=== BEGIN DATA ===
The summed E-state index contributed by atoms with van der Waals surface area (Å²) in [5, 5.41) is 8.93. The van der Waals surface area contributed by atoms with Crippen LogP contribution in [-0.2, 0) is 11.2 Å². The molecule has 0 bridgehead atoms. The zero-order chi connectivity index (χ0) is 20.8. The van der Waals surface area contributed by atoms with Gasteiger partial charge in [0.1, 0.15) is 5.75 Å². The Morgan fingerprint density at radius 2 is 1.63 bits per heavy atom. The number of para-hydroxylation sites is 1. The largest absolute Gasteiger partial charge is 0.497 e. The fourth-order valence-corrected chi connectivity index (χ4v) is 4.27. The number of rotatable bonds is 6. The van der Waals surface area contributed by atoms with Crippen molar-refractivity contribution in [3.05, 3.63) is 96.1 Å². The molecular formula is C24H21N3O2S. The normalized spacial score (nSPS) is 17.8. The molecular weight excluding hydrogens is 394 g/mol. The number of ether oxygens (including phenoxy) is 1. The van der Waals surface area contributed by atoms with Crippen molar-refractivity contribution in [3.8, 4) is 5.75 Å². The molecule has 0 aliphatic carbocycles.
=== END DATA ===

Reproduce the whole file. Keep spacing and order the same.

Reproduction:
The summed E-state index contributed by atoms with van der Waals surface area (Å²) in [5, 5.41) is 8.93. The van der Waals surface area contributed by atoms with Crippen LogP contribution in [-0.2, 0) is 11.2 Å². The molecule has 0 bridgehead atoms. The zero-order chi connectivity index (χ0) is 20.8. The van der Waals surface area contributed by atoms with Gasteiger partial charge in [0.1, 0.15) is 5.75 Å². The Morgan fingerprint density at radius 2 is 1.63 bits per heavy atom. The number of para-hydroxylation sites is 1. The largest absolute Gasteiger partial charge is 0.497 e. The fourth-order valence-corrected chi connectivity index (χ4v) is 4.27. The number of rotatable bonds is 6. The van der Waals surface area contributed by atoms with Crippen molar-refractivity contribution in [3.05, 3.63) is 96.1 Å². The molecular formula is C24H21N3O2S. The normalized spacial score (nSPS) is 17.8. The molecular weight excluding hydrogens is 394 g/mol. The number of ether oxygens (including phenoxy) is 1. The van der Waals surface area contributed by atoms with Crippen molar-refractivity contribution in [3.8, 4) is 5.75 Å². The molecule has 0 aliphatic carbocycles.